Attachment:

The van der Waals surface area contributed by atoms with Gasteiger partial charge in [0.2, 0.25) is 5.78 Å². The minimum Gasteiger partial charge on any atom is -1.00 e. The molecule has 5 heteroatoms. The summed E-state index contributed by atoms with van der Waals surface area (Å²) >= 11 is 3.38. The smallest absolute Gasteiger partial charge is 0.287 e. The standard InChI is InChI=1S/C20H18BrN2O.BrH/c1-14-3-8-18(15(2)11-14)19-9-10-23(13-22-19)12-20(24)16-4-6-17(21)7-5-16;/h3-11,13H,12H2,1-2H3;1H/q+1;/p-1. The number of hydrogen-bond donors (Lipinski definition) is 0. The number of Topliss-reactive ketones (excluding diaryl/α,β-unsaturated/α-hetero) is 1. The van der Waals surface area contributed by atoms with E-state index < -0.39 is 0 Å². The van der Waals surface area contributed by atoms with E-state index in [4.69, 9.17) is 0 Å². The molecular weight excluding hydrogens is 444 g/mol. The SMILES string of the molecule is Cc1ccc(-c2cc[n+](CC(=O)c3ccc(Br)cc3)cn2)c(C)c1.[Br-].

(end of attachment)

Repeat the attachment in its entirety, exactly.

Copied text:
The van der Waals surface area contributed by atoms with Gasteiger partial charge in [0.2, 0.25) is 5.78 Å². The minimum Gasteiger partial charge on any atom is -1.00 e. The molecule has 5 heteroatoms. The summed E-state index contributed by atoms with van der Waals surface area (Å²) >= 11 is 3.38. The smallest absolute Gasteiger partial charge is 0.287 e. The standard InChI is InChI=1S/C20H18BrN2O.BrH/c1-14-3-8-18(15(2)11-14)19-9-10-23(13-22-19)12-20(24)16-4-6-17(21)7-5-16;/h3-11,13H,12H2,1-2H3;1H/q+1;/p-1. The number of hydrogen-bond donors (Lipinski definition) is 0. The number of Topliss-reactive ketones (excluding diaryl/α,β-unsaturated/α-hetero) is 1. The van der Waals surface area contributed by atoms with E-state index < -0.39 is 0 Å². The van der Waals surface area contributed by atoms with E-state index in [4.69, 9.17) is 0 Å². The molecular weight excluding hydrogens is 444 g/mol. The SMILES string of the molecule is Cc1ccc(-c2cc[n+](CC(=O)c3ccc(Br)cc3)cn2)c(C)c1.[Br-].